Abu Dhabi, UAESaturday 7 December 2019

Jordanian-British artist awarded design prize by Van Cleef & Arpels

Julia Ibbini's vessels are a mesmerizing collaboration between computational geometry and the human hand

Portrait of Julia Ibbini. Courtesy of Tashkeel & Van Cleef & Arpels.
Portrait of Julia Ibbini. Courtesy of Tashkeel & Van Cleef & Arpels.

Vessels are inherently simple in design. The curved hollow containers are usually made of a single material and designed for carrying liquid. Yet UAE artist Julia Ibbini’s vessels are far from simple. They seem to be a deliberate contrast to the form on which they are based. Her pieces comprise thousands of complex stacked patterns and – as they are made of paper and cardboard – they aren’t designed to hold anything. Still, they are a mesmerising collaboration between mathematics and the human hand, and impressive enough to earn her this year’s Van Cleef & Arpels Middle East Emergent Designer Prize.

Ibbini’s process starts with a hand-drawn element, a pattern alluding to plantlike forms. She then puts the pattern through a software, arranging it in multiples around a radial arc. Algorithms and computational geometry are used to calculate the thousands of parts needed to make the pieces. Ibbini then uses a customised laser machine to cut the designs in paper and cardboard. Each vessel takes at least a week to cut. Finally, she puts everything back together by hand, stacking and sticking the cut-out pieces using archival glue and pins. It’s a process that can take between 12 to 72 hours, depending on the vessel’s complexity and size.

Julia Ibbini uses a customized laser machine to cut the designs in paper and cardboard. Tashkeel & Van Cleef & Arpels
Julia Ibbini uses a customized laser machine to cut the designs in paper and cardboard. Tashkeel & Van Cleef & Arpels

“I think that’s what is most interesting about the practice,” Ibbini told The National, “this idea of human and machine collaboration to make something that’s extremely precise, but that ultimately has been made by hand so it can have this feel of being organic and alive.”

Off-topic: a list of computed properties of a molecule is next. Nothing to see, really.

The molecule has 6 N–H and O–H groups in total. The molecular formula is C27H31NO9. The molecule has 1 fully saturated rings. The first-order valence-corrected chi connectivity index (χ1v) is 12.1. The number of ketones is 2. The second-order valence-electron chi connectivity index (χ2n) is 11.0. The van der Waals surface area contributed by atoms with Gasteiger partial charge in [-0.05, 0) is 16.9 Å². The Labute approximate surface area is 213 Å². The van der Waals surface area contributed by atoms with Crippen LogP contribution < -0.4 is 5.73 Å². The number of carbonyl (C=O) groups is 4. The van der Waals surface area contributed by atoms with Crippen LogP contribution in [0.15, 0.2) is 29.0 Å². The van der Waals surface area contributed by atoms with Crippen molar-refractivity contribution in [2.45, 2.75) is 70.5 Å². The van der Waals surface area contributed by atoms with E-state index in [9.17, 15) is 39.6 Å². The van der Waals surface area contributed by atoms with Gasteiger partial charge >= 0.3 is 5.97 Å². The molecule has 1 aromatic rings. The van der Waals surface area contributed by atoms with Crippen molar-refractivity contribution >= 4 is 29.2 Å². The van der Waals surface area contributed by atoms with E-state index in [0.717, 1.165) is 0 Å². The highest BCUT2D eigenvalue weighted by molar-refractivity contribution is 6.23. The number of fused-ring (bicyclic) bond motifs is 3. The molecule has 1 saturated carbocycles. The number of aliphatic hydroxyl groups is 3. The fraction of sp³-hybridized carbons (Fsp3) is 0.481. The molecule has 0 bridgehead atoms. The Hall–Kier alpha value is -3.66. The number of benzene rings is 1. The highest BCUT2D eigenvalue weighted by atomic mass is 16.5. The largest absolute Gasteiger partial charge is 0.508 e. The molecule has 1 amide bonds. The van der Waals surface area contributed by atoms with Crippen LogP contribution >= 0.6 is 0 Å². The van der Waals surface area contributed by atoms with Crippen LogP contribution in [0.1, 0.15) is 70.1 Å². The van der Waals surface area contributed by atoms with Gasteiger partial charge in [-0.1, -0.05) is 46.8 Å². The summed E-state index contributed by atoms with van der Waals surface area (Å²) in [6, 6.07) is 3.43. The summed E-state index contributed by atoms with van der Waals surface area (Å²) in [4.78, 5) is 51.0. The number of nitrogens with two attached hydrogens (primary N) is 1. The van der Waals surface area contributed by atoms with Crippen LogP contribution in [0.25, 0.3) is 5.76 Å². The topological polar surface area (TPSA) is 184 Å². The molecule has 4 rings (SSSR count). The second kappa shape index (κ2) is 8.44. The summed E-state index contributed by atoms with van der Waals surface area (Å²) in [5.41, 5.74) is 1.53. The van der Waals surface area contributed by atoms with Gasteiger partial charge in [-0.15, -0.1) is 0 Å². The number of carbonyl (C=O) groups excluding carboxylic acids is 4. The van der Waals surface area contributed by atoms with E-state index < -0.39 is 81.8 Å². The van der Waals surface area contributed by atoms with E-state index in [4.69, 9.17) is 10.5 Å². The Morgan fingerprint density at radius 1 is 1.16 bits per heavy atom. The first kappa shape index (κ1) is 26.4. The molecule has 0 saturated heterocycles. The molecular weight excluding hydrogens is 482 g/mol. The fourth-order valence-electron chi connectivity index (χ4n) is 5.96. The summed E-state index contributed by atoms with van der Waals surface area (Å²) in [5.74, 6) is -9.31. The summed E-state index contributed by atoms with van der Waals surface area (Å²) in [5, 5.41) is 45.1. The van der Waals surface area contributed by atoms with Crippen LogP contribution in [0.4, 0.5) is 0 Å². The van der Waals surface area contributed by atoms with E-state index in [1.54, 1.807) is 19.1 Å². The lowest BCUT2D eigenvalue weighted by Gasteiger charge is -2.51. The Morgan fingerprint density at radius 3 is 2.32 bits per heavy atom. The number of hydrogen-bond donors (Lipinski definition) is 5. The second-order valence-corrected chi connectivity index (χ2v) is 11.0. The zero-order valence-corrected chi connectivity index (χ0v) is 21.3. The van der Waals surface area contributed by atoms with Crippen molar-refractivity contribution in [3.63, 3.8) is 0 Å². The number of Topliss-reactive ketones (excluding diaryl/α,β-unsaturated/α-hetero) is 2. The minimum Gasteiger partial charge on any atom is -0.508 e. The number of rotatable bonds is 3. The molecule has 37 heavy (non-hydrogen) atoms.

Ibbini’s vessels, which are currently being exhibited at the Dubai Opera Boutique, seem to be a natural progression from her previous work: flat pieces of cut-out paper stacked by the dozen, with colours and crystals fitted by hand. They show arced windows and spirals with Arabesque patterns inspired by ancient Islamic designs. But Ibbini said she wouldn’t have made the jump to sculptures – at least not so quickly – if it weren’t for the prestigious prize’s submission call.

Julie Ibbini's vessels have won her the Van Cleef & Arpels Middle East Emergent Designer Prize. Courtesy Tashkeel & Van Cleef & Arpels
Julie Ibbini's vessels have won her the Van Cleef & Arpels Middle East Emergent Designer Prize. Courtesy Tashkeel & Van Cleef & Arpels

Each year, designers who live in the GCC are invited to submit their proposals for the Van Cleef & Arpels Middle East Emergent Designer Prize, established in 2013 and presented in partnership with Tashkeel. The selected finalists are then commissioned to create their products with the winner receiving a week-long trip to Paris to study with master craftsmen.

This year’s theme was the ‘Cyclical’, and Ibbini barely made the submission deadline. “It was an interesting jump, going from two dimensional work to three. I don’t know how quickly I would’ve made that jump if I wasn’t prompted by the prize’s submission guidelines. I made a lot of mistakes along the way.”

Ibbini, a Jordanian-British artist who grew up in Abu Dhabi, briefly lived in the UK but came back after earning her degree in visual communications.

Before becoming a full-time artist, Ibbini worked in marketing for 10 years. “Even then, I’d come back home and work on my art,” she said. Ibbini was first introduced to laser cutters at the TechShop, a creative space in Abu Dhabi that provides access to professional equipment and software. Its facilities include woodworking equipment, laser cutters, welding stations and a textile department.

“The first time I used laser cutters was three years ago. Pretty soon, I was spending most of my time there, learning how to use and customise laser cutters,” Ibbini said. “Eventually, I came up with the method I use to make my artwork.”

Ibbini is keen to explore different uses for her creations. “I plan on expanding the vessels into new areas,” she said. “I’d like to make some large-scale works and create more functional objects, such as lighting installations and furniture.”

Updated: November 25, 2019 07:02 PM

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